February 29, 2016

A Market About Patience Or Price

Boston.com reports from Massachusetts. “If you are looking to buy a home in Cambridge, expect to struggle a bit. In a new Zillow study, Cambridge ranked as the number one sellers’ market in the Boston metro area, meaning homeowners are likely to get the price they want when they put their house on the market, and buyers are likely meet stiff competition and pay a steep price. Zillow looked at two metrics – the share of listings that have had to cut their asking prices, and the length of time homes stay on the market. Though inventory remains low around the state, places that ranked as more of a buyers’ market included: Hingham, Scituate, Plymouth, Wareham, and Marshfield.”

“‘In buyers’ markets homes are more likely to have a price cut and more likely to stay on market for a long time,’ said Zillow senior economist Aaron Terrazas. They also were further from Boston proper. ‘They tend to be out toward the Cape,’ Terrazas added.”

The Daily Chappaqua on New York. “With prices per square foot down some 20 percent for NYC’s top 100 condos since a year ago, unexpected tactics are still moving the needle at some Manhattan properties. ‘We have been very spoiled in the past few years with buildings selling out in the first few months,’ says Leonard Steinberg, president of Compass real estate-brokerage firm. ‘Now we have to get real. This is a market about patience or price.’ He that the frothiness really lies in the $10 million-and-up market. ‘Buyers at that level know there are options, and there isn’t really any urgency to close now,’ he explains.”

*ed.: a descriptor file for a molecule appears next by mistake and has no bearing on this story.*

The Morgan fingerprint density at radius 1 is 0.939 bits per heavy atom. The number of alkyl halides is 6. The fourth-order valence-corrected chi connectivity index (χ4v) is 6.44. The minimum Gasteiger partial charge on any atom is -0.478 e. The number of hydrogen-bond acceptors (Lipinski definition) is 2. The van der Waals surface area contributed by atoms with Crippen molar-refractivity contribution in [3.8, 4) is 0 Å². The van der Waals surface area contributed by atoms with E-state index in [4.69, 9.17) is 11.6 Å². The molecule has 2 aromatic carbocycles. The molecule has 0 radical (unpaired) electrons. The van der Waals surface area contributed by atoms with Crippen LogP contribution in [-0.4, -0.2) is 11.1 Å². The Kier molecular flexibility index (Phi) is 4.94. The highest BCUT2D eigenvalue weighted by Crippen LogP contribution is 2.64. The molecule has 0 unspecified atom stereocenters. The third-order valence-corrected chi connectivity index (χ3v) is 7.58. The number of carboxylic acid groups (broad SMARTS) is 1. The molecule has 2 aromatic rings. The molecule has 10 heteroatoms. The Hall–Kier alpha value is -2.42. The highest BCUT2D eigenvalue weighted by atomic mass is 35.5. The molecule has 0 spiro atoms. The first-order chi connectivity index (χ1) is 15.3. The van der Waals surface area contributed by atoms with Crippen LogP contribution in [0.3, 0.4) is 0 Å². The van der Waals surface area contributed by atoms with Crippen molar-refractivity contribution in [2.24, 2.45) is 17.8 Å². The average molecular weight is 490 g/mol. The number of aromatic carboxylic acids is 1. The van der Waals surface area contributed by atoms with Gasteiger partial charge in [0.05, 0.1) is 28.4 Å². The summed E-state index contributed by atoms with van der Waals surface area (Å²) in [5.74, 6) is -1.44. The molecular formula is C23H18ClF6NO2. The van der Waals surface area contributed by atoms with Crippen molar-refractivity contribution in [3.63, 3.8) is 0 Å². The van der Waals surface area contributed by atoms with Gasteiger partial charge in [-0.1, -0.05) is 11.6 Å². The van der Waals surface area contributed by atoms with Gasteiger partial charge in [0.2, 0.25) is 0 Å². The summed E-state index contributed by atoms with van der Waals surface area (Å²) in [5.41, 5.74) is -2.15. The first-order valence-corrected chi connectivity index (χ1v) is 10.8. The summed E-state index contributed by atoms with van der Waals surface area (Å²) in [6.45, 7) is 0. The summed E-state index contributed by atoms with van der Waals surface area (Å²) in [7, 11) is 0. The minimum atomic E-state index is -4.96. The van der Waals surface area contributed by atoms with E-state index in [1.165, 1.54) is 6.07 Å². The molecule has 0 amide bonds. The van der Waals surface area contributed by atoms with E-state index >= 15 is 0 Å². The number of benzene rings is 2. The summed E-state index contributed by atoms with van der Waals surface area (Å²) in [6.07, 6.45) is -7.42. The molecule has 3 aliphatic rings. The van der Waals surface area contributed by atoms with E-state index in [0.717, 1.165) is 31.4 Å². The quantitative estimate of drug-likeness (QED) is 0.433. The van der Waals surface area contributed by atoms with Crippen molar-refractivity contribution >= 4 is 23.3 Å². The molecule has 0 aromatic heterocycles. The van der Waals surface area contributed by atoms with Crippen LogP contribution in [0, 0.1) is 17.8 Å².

“‘Buyers asking for closing costs to be covered by the sponsor is sort of typical in this climate,’ says HFZ president Alicia Goldstein. Other firms have reported clients demanding concessions on mansion, title and transfer taxes — which can amount to 5 percent off the total sale price. Rather than asking for discounts or coming in with low-ball offers, ‘this is our customer’s way of saying, ‘We’d like a little something.’ says Goldstein. They just might get it.”

The Sun Sentinel in Florida. “Condominium sales sputtered in South Florida in January, and Craig Studnicky insists that was no abberation. ‘The market has slowed down a little bit,’ said Studnicky, principal of ISG World, an Aventura firm selling units across the region. ‘Nobody wants to admit that, but it has.’”

“Foreign buyers, the backbone of the Miami-Dade market, aren’t as active amid concerns about worldwide economies. Even some domestic buyers are spooked by large down-payment requirements and recent stock market woes. In Miami-Dade, builders have tempered project plans, cut prices and boosted incentives for real estate brokers as another condo glut looms there.”

“Another problem for Miami-Dade: Starting March 1, cash buyers of $1 million-plus properties in the county won’t be able to shield their identities. To combat money laundering in Miami-Dade and New York, federal authorities are temporarily requiring title insurers to reveal the actual owners behind holding companies that buy pricey properties. The names won’t be made public, but they will go into a law enforcement database. The order expires Aug. 27, though it could become permanent, some industry observers say.”